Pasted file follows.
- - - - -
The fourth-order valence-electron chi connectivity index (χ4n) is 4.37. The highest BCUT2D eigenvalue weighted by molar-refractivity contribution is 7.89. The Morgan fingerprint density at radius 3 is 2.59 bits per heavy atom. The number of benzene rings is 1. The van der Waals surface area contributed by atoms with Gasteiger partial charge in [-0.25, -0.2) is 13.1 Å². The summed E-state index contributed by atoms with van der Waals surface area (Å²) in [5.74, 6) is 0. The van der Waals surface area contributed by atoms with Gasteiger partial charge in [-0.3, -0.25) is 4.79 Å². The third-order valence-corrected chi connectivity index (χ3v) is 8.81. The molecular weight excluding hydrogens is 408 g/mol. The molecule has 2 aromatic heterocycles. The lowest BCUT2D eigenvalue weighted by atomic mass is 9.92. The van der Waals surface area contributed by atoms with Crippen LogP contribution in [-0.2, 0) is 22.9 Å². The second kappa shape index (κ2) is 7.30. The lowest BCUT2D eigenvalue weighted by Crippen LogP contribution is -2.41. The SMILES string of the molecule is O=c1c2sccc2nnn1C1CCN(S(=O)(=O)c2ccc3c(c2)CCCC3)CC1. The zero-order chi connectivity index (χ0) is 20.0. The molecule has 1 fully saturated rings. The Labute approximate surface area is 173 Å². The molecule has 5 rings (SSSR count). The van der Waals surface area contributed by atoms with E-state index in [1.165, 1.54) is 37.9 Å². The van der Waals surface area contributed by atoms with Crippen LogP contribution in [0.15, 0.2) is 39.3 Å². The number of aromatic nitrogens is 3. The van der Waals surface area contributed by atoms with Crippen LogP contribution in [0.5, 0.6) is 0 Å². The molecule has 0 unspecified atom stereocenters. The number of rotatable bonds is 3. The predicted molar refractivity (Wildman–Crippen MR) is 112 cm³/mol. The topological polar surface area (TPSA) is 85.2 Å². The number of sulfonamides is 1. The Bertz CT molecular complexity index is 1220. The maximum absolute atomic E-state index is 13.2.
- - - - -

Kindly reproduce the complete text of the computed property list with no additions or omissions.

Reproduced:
The fourth-order valence-electron chi connectivity index (χ4n) is 4.37. The highest BCUT2D eigenvalue weighted by molar-refractivity contribution is 7.89. The Morgan fingerprint density at radius 3 is 2.59 bits per heavy atom. The number of benzene rings is 1. The van der Waals surface area contributed by atoms with Gasteiger partial charge in [-0.25, -0.2) is 13.1 Å². The summed E-state index contributed by atoms with van der Waals surface area (Å²) in [5.74, 6) is 0. The van der Waals surface area contributed by atoms with Gasteiger partial charge in [-0.3, -0.25) is 4.79 Å². The third-order valence-corrected chi connectivity index (χ3v) is 8.81. The molecular weight excluding hydrogens is 408 g/mol. The molecule has 2 aromatic heterocycles. The lowest BCUT2D eigenvalue weighted by atomic mass is 9.92. The van der Waals surface area contributed by atoms with Crippen LogP contribution in [-0.2, 0) is 22.9 Å². The second kappa shape index (κ2) is 7.30. The lowest BCUT2D eigenvalue weighted by Crippen LogP contribution is -2.41. The SMILES string of the molecule is O=c1c2sccc2nnn1C1CCN(S(=O)(=O)c2ccc3c(c2)CCCC3)CC1. The zero-order chi connectivity index (χ0) is 20.0. The molecule has 1 fully saturated rings. The Labute approximate surface area is 173 Å². The molecule has 5 rings (SSSR count). The van der Waals surface area contributed by atoms with E-state index in [1.165, 1.54) is 37.9 Å². The van der Waals surface area contributed by atoms with Crippen LogP contribution in [0.15, 0.2) is 39.3 Å². The number of aromatic nitrogens is 3. The van der Waals surface area contributed by atoms with Crippen LogP contribution in [0.5, 0.6) is 0 Å². The molecule has 0 unspecified atom stereocenters. The number of rotatable bonds is 3. The predicted molar refractivity (Wildman–Crippen MR) is 112 cm³/mol. The topological polar surface area (TPSA) is 85.2 Å². The number of sulfonamides is 1. The Bertz CT molecular complexity index is 1220. The maximum absolute atomic E-state index is 13.2.